Follow These Six Steps To Achieve Your New Year's Resolutions

Okay, now it is halfway through January. Have you stuck to your New Year's Resolution? Or have you been waiting patiently for this blog to teach you how to?

So many people have already given up on their resolutions. Identifying what you care enough about is not enough. Sadly, even knowing WHY you care so much about that thing is often not enough either. The Why helps a lot because it makes it a more personal objective, but no matter how exhilarated and motivated one is about something, the thing still has to be accomplished.......which brings us to the How. 


The fragile thing about New Year's Resolutions is how heavily any kind of change depends on the clear cohesion of What, Why, and How. 

It is possible that one knows How to achieve a certain resolution, like who to talk to and how to schedule out the new habits, etc., but they still may fall short because they have not stopped and defined the Why. Just as knowing the Why is not enough to get the job done, knowing the How without the Why's motivation will not get you very far. 


The Six Step Strategy

There are a million methods out there for managing your time and accomplishing your goals. To-do lists and planners galore will offer you many ways to divide up your task and schedule it out. The following Six Step Strategy is one of those million, but is connected directly to the What and the Why you established about your resolutions. It is not just a general task management system. It relies heavily on the motivation that will get you through the year and the task. 


1. Break up the year into 12 months.

Use these 12 months as benchmarks for yourself. What do you want to have achieved by the end of each month? Do not put pressure on yourself to have all 12 labeled. Allow yourself to fill those in as you go. Maybe start with something six months from now and your year end goal.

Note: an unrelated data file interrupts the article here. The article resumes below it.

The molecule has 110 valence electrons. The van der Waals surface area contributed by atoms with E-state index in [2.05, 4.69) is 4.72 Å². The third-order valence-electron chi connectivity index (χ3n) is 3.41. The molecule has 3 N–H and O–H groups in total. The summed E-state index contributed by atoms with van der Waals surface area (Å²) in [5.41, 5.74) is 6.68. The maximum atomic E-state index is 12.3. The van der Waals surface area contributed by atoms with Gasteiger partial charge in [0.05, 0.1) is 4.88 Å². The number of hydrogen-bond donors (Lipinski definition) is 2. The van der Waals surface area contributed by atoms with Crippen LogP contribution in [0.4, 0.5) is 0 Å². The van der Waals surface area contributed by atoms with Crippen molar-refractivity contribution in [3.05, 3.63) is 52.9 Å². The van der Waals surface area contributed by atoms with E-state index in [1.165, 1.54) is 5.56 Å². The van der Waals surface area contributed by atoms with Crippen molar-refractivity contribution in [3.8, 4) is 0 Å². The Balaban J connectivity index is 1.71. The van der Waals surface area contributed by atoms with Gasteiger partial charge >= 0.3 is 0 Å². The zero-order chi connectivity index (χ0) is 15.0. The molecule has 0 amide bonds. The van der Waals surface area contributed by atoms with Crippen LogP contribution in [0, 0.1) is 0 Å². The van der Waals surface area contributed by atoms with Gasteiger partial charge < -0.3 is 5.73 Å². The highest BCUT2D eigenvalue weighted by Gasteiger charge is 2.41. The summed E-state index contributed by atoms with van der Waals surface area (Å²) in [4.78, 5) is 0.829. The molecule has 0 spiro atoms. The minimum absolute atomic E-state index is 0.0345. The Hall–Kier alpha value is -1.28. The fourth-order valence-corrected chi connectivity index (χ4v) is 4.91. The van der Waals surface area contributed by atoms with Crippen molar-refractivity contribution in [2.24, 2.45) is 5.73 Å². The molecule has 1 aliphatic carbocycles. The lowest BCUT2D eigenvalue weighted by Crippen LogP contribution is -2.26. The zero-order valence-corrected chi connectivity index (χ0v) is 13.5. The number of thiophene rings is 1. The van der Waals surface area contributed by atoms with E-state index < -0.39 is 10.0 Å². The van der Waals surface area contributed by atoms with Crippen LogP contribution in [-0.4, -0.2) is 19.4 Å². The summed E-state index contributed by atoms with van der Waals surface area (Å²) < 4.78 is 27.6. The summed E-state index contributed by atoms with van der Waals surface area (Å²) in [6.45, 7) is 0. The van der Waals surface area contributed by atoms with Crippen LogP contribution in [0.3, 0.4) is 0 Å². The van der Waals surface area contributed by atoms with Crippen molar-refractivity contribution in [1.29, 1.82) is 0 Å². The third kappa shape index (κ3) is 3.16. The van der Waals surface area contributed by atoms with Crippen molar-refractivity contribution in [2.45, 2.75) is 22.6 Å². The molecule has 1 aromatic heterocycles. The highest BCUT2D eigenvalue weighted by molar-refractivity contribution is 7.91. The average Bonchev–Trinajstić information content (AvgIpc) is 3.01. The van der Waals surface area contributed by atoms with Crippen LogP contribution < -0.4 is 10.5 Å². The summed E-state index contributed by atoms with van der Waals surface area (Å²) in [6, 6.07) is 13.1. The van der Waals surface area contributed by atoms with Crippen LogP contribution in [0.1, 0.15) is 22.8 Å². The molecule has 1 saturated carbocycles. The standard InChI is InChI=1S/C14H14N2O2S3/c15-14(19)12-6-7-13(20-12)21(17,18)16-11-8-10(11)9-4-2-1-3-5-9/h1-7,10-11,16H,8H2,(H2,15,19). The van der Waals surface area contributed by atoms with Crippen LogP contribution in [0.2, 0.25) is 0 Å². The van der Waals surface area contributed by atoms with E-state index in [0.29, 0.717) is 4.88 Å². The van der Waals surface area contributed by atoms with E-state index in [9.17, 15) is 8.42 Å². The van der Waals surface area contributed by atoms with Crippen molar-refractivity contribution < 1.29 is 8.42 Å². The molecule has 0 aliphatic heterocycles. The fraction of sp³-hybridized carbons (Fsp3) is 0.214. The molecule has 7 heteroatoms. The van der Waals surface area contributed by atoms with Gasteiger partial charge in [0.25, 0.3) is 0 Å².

2. Next, brainstorm some weekly goals.

Are there certain events or special weeks that you are aware of throughout the year that can also act as benchmark deadlines. Is there anything that you want to make sure to have achieved by then?


3. Now, look at weekly goals in terms of each set of seven days.

What do you want to make sure is done during each normal week? What habits do you hope to start and maintain?


4. List the specific needs you have to reach those weekly goals.

What must you have in place to do so? In a weight loss example, consider who you need to call, what gym to attend, what classes to take, what day they are on, how to find a good nutritionist, etc.


5. Make a list of the order in which you would like these tasks to be set in stone.

In the weight loss example, are you already a member at a gym? Do you want to contact the gym first or find out about nutrition first? Make a list like a grocery list that maps out the order of these little things that must be in place for you to begin working toward the resolution.


6. Start working.

Human beings get caught up here because they feel so accomplished with organizing that they do not want to put the effort into the actual work. That is incorrect. This is when the support system and appropriate external accountability comes into play. Ask that person for how to get over the hurdle to start. Or ask your personal trainer or nutritionist.



Once you have felt what it is like to start in on the HOW and you have the overall WHAT and WHY clearly nailed down, you will have a super specific experiential picture of what your year will look like, broken down into realistic chunks for you to achieve.